I hope my article makes the recent financial government announcements easier to understand.
If you have specific questions regarding this matter or something is not fully clear please do not hesitate to contact me. Ill be happy to discuss further :)
Canadian home sales edge down from December to January
According to statistics released today by The Canadian Real Estate Association (CREA), national home sales were down slightly in January 2017 on a month-over-month basis.
- National home sales declined 1.3% from December 2016 to January 2017
- Actual (not seasonally adjusted) activity in January was up 1.9% from a year earlier
- The number of newly listed homes dropped 6.7% from December 2016 to January 2017
- The MLSHome Price Index (HPI) in January was up 15.0% year-over-year (y-o-y)
- The national average sale price was little changed (+0.2%) y-o-y in January
Sales activity was down from the previous month in about half of all local markets, led by three of Canadas largest urban centres: the Greater Toronto Area (GTA), Greater Vancouver, and Montreal.
Actual (not seasonally adjusted) sales activity was up 1.9% compared to the same month last year. While sales were up from year-ago levels in about two-thirds of all local housing markets including in the GTA, Calgary, Edmonton, London and St Thomas, and Montreal, they were down significantly in the Lower Mainland of British Columbia.
The number of newly listed homes dropped 6.7% in January 2017, the second consecutive monthly decline. New listings were down in about two-thirds of all local markets, led by the GTA and environs across Vancouver Island.
With the monthly decline in new listings surpassing the decline in sales, the national sales-to-new listings ratio jumped to 67.7% in January compared to 64.0% in December and 60.2% in November.
The ratio was above 60% in about half of all local housing markets in January, the vast majority of which are located in British Columbia, in and around the GTA and across southwestern Ontario. A monthly decline in newly listed homes further tightened housing markets that were already in sellers market territory.
There were 4.6 months of inventory on a national basis at the end of January 2017 unchanged from December 2016 and a six-year low for the measure.
The imbalance between limited housing supply and robust demand in Ontarios Greater Golden Horseshoe region is without precedent (the region includes the GTA, Hamilton-Burlington, Oakville-Milton, Guelph, Kitchener-Waterloo, Cambridge, Brantford, the Niagara Region, Barrie and nearby cottage country). The number of months of inventory in January 2017 stood at or below one month in the GTA, Hamilton-Burlington, Oakville-Milton, Kitchener-Waterloo, Cambridge, Brantford and Guelph.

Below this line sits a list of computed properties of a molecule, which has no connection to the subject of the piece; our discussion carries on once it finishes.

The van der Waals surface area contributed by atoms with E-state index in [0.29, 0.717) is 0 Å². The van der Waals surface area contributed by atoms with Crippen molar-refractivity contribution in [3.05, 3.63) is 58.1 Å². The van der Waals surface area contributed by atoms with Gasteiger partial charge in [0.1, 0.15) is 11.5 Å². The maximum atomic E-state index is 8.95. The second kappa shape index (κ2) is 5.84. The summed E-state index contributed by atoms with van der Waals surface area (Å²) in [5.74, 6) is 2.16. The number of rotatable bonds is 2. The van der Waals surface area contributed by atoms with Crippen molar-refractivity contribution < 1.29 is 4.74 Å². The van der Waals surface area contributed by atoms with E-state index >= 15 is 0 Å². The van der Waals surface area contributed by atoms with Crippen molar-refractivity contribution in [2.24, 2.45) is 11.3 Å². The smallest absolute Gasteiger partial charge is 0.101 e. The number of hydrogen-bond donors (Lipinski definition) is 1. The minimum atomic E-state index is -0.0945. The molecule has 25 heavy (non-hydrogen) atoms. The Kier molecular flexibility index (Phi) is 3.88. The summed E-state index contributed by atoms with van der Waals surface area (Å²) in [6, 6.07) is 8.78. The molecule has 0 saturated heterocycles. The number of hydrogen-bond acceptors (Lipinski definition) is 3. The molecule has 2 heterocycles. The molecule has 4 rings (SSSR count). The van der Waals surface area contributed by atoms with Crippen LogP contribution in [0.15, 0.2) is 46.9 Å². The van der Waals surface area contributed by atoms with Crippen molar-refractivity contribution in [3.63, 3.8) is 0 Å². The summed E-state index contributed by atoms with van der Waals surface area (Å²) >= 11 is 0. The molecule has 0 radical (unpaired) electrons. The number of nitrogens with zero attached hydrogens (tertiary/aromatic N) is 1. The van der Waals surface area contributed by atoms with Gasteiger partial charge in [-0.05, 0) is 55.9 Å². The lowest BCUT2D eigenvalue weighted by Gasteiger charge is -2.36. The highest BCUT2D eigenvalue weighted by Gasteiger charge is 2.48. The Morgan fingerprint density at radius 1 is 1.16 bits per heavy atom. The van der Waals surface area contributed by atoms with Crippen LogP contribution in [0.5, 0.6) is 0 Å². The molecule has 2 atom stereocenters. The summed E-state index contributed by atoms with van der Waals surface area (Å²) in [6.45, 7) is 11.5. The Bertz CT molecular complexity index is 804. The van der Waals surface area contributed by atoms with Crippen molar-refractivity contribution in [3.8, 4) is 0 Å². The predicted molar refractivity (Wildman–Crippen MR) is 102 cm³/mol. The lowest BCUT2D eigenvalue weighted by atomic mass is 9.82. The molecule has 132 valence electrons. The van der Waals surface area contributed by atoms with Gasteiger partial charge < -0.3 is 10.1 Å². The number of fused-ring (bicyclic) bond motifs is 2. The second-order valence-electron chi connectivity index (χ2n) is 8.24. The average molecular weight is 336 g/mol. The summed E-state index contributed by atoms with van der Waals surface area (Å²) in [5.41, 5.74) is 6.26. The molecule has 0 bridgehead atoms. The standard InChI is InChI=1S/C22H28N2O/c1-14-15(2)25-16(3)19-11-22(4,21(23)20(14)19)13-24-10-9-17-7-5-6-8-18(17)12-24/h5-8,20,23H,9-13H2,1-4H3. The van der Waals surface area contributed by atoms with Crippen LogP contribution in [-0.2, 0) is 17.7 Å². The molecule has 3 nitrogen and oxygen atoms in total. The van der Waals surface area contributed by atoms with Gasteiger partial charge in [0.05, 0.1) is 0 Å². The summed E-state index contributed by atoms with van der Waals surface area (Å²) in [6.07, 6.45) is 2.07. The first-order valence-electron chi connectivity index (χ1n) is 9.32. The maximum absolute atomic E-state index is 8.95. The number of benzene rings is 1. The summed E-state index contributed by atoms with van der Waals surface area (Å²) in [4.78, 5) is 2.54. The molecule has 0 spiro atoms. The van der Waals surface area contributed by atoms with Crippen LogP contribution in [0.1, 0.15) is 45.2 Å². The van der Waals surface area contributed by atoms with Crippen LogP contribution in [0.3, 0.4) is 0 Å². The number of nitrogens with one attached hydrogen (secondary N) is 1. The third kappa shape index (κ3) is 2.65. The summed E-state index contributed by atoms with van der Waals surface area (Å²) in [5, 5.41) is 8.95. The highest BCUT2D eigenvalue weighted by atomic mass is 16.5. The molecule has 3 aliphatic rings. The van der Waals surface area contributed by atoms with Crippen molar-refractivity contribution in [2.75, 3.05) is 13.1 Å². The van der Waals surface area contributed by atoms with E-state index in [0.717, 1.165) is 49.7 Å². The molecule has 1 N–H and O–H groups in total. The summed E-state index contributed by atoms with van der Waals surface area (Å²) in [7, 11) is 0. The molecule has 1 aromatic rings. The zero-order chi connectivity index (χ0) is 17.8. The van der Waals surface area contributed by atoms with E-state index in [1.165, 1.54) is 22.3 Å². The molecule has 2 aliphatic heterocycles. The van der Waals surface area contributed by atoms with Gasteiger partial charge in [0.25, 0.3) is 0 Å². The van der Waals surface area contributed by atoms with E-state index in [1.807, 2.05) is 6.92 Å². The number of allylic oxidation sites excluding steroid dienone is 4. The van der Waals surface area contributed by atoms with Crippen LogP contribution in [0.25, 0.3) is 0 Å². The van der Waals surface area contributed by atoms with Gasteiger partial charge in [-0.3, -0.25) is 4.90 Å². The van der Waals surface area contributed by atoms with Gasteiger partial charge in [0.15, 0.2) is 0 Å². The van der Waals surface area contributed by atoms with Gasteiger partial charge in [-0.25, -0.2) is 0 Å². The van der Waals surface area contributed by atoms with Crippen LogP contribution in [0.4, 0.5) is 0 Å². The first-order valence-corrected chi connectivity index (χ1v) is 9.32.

In the Fraser Valley and Greater Vancouver, prices have receded from their peaks posted in August 2016. That said, home prices in these regions nonetheless remain well above year-ago levels (+24.9% and +15.6% respectively).
Meanwhile, benchmark prices continue to climb in Victoria and elsewhere on Vancouver Island together with Greater Toronto, Oakville-Milton and Guelph. Year-over-year price gains in these five markets ranged from about 18% to 26% in January.
By comparison, home prices were down 2.9% y-o-y in Calgary and by 1.0% y-o-y in Saskatoon. Prices in these two markets now stand 5.9% and 4.3% below their respective peaks reached in 2015.
Home prices were up modestly from year-ago levels in Regina (+3.8%), Ottawa (+3.7%) and Greater Montreal (+3.1%). In Greater Moncton, home prices for the market overall held steady (-0.2%), reflecting an increase in townhouse row units prices (5.8%) that was offset by a decline in prices for one-storey single family homes (-1.0%).
The actual (not seasonally adjusted) national average price for homes sold in January 2017 was $470,253, almost unchanged (+0.2%) from where it stood one year earlier.
The national average price continues to be pulled upward by sales activity in Greater Vancouver and Greater Toronto, which remain two of Canadas tightest, most active and expensive housing markets.
That said, Greater Vancouvers share of national sales activity has diminished considerably over the past year, giving it less upward influence on the national average price. The average price is reduced by almost $120,000 to $351,998 if Greater Vancouver and Greater Toronto sales are excluded from calculations.
Canadian Housing Starts Trend Increased in January
The trend measure of housing starts in Canada was 199,834 units in January compared to 197,881 in December, according to Canada Mortgage and Housing Corporation (CMHC). The trend is a six-month moving average of the monthly seasonally adjusted annual rates (SAAR) of housing starts.
CMHC uses the trend measure as a complement to the monthly SAAR of housing starts to account for considerable swings in monthly estimates and obtain a more complete picture of the state of Canadas housing market. In some situations analyzing only SAAR data can be misleading, as they are largely driven by the multi-unit segment of the market which can vary significantly from one month to the next.
The standalone monthly SAAR for all areas in Canada was 207,408 units in January, up from 206,305 units in December. The SAAR of urban starts increased by 1.0per cent in January to 189,688 units. Multiple urban starts increased by 4.2per cent to 125,886 units in January and single-detached urban starts decreased by 4.6 per cent, to 63,802 units.
In January, the seasonally adjusted annual rate of urban starts increased in Ontario and Atlantic Canada, but decreased in British Columbia, the Prairies and Quebec.
Rural starts were estimated at a seasonally adjusted annual rate of 17,720 units.